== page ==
Basically this novel follows a family where the dad is a scientific genius and the mom is a one-time brilliant architect who won a MacArthur award.  After something terrible happens in relation to the mom and the dad has Microsoft buy his company, the couple move to Seattle.  They buy a home that used to be a home for abandoned or runaway girls which is in complete disrepair.  They have a daughter that they send to a private academy.  And the mom basically checks out of her life.  No, seriously, she doesn't repair the home; she rarely goes outside the house; she appears to hate people or maybe just the people in Seattle (I couldn't totally tell).  The dad appears to be working 24/7 at Microsoft and loving the Seattle tree-hugging environment.  Eventually, the dad discovers just how wayward and lost his wife has become and let me tell you it's because she's an artist and she has stopped creating.  That's what this whole book is about:  Do not check out of life if you are in an artistic field!  The dad tries to have the mom committed.  Meanwhile, the daughter Bee appears to be a well-adjusted thriving middle schooler even though her parents have little if any contact with the school she attends or the community.  The mom, Bernadette, goes missing.  The remainder of the book involves the dad and daughter trying to piece together what in the world happened to Bernadette.  And let me tell you, there were so many points of view in this book I almost couldn't keep up with them.  The story is told through emails, notes, and transcriptions of phone calls.  Which brings me to the one part that really bugged me:  I wrote a manuscript in diary form and had a literary agent just shred it due to the "lack" of structured chapters.  Well, I can tell you, this book is not organized into chapters; it's barely put together in parts.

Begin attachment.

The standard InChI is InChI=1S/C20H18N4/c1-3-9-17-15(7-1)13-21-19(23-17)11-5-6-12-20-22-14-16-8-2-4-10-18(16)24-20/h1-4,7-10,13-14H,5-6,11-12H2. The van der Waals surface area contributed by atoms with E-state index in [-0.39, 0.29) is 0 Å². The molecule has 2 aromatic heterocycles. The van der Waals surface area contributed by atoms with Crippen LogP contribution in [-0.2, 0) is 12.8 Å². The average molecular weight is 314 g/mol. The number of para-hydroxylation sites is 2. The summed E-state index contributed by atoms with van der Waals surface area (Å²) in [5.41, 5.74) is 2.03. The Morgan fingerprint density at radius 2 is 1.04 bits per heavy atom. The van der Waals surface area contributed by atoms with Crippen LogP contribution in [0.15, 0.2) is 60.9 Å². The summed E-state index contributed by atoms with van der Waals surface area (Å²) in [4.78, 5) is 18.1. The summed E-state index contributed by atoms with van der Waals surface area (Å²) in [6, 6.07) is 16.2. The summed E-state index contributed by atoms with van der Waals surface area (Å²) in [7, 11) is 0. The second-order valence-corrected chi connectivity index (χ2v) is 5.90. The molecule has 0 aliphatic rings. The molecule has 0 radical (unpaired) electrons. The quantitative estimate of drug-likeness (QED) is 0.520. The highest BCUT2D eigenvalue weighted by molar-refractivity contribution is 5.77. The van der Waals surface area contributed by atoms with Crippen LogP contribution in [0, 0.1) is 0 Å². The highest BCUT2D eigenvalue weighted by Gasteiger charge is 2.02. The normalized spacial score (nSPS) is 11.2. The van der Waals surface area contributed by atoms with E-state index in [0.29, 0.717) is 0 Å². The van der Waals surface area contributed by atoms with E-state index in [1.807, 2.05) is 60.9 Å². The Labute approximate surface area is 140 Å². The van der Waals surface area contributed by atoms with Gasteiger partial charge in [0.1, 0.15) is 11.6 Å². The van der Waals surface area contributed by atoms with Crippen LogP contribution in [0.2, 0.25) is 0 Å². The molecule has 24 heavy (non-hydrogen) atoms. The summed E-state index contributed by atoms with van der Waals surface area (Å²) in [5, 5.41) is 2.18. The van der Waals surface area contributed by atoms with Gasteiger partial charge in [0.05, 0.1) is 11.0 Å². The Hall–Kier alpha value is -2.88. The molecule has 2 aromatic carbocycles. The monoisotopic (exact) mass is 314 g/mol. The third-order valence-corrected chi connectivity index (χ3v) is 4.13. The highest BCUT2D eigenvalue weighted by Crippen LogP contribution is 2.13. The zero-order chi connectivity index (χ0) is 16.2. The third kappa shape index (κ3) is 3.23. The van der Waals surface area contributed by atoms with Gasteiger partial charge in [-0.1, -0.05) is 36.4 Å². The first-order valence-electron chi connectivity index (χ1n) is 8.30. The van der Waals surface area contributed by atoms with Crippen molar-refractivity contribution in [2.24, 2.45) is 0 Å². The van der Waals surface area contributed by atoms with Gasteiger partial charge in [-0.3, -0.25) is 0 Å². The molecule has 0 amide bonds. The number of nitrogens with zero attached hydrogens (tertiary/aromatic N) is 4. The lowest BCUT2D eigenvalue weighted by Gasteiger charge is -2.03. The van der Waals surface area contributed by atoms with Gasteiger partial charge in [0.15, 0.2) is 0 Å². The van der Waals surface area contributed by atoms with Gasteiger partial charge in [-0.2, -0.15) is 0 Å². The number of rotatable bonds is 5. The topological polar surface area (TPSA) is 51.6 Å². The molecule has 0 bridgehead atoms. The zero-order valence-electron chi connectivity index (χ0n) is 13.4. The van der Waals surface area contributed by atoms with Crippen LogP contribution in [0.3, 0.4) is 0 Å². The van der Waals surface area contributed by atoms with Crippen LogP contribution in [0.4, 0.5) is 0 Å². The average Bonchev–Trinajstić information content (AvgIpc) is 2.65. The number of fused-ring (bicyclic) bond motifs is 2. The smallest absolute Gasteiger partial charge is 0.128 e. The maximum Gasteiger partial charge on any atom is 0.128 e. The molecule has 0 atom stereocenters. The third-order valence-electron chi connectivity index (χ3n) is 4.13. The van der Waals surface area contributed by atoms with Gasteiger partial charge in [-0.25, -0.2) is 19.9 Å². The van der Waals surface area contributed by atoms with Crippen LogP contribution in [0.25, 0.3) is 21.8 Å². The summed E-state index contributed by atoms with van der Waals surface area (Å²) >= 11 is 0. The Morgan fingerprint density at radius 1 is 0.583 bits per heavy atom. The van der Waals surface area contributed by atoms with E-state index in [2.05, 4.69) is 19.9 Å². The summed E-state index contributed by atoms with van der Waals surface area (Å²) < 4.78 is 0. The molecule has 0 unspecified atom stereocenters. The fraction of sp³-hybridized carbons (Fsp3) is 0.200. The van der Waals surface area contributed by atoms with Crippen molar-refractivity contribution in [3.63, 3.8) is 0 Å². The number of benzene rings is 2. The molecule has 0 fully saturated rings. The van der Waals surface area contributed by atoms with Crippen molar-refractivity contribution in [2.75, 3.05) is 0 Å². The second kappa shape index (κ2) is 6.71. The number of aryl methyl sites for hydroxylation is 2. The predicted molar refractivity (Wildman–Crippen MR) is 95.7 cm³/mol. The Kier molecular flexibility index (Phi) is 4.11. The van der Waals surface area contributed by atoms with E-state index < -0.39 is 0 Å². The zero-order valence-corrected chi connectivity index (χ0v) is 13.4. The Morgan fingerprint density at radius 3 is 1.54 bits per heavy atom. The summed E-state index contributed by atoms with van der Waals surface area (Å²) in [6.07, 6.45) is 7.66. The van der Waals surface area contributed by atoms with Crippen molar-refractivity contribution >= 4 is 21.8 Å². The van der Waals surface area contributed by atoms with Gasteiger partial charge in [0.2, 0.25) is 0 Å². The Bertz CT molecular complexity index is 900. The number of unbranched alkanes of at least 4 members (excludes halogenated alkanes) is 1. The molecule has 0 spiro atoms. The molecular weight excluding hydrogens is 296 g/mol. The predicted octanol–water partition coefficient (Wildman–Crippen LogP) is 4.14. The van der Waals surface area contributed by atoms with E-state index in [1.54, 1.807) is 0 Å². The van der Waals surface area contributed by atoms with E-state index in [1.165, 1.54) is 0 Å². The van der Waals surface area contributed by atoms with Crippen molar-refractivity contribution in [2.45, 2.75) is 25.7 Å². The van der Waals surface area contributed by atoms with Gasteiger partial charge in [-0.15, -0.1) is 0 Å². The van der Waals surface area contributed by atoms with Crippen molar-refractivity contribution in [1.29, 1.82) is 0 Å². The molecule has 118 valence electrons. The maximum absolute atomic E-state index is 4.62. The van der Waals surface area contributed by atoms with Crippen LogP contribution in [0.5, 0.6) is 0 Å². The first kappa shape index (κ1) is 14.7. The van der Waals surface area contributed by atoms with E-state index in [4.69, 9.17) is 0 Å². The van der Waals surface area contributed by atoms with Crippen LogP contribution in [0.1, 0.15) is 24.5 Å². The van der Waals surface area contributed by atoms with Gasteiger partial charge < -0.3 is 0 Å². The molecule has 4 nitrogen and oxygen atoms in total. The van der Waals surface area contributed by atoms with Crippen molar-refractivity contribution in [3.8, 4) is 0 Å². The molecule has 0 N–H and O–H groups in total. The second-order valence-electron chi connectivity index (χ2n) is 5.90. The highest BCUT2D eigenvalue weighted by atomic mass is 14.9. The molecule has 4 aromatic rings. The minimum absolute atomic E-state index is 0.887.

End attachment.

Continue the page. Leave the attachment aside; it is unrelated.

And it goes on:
At times I felt sorry for Bernadette because of what happened to her before she left California.   At the same time, she brought A LOT of the insane stuff that happens to her on herself.  I mean, who the heckfire is so lackadaisical that they never cook, only order takeout, and then instead of washing the dishes, just throws them in nearby bureau drawers?!  And how do you buy a ginormous home, leave it in complete disrepair, borderline condemnable?  And you call yourself an architect by trade?!  And honestly, I thought Bernadette should have stayed at the port where her daughter eventually finds her especially if she was just going to barely exist in life and not grab life by the horns and ride that bull until it screams Uncle baby! 

But you know me, I'm never at a loss for an opinion.  I do memoir so naturally this book didn't grip me and make me think about the larger issues in life so I'm not going to be gung-ho about recommending this book; however, if you like and thrive on reading about wealthy folks who definitely need to grow up and get a real life, then this book might be for you.  I'm off to read true
memoir in the form of Poser:  My Life in 23 Yoga Poses and Now I See You.  Will be back shortly lit lovies!